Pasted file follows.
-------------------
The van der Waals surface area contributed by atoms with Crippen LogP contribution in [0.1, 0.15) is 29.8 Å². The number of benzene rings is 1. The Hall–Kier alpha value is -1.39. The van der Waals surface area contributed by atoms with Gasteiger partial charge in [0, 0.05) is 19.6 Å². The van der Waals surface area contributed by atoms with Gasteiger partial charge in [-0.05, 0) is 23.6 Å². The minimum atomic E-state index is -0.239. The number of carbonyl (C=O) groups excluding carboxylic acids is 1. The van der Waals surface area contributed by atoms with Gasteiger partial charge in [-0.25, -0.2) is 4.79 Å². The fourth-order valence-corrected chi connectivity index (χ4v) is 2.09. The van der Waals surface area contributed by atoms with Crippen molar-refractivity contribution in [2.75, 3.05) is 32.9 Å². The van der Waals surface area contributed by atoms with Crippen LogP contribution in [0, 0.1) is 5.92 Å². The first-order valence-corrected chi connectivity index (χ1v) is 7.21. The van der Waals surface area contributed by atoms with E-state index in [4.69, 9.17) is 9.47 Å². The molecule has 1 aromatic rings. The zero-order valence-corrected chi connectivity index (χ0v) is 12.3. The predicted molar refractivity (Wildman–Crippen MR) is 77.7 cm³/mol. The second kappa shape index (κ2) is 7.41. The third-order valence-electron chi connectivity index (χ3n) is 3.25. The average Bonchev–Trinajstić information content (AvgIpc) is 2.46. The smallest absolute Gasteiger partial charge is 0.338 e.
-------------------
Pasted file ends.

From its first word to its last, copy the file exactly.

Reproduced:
The van der Waals surface area contributed by atoms with Crippen LogP contribution in [0.1, 0.15) is 29.8 Å². The number of benzene rings is 1. The Hall–Kier alpha value is -1.39. The van der Waals surface area contributed by atoms with Gasteiger partial charge in [0, 0.05) is 19.6 Å². The van der Waals surface area contributed by atoms with Gasteiger partial charge in [-0.05, 0) is 23.6 Å². The minimum atomic E-state index is -0.239. The number of carbonyl (C=O) groups excluding carboxylic acids is 1. The van der Waals surface area contributed by atoms with Gasteiger partial charge in [-0.25, -0.2) is 4.79 Å². The fourth-order valence-corrected chi connectivity index (χ4v) is 2.09. The van der Waals surface area contributed by atoms with Crippen molar-refractivity contribution in [2.75, 3.05) is 32.9 Å². The van der Waals surface area contributed by atoms with Crippen LogP contribution in [0, 0.1) is 5.92 Å². The first-order valence-corrected chi connectivity index (χ1v) is 7.21. The van der Waals surface area contributed by atoms with E-state index in [4.69, 9.17) is 9.47 Å². The molecule has 1 aromatic rings. The zero-order valence-corrected chi connectivity index (χ0v) is 12.3. The predicted molar refractivity (Wildman–Crippen MR) is 77.7 cm³/mol. The second kappa shape index (κ2) is 7.41. The third-order valence-electron chi connectivity index (χ3n) is 3.25. The average Bonchev–Trinajstić information content (AvgIpc) is 2.46. The smallest absolute Gasteiger partial charge is 0.338 e.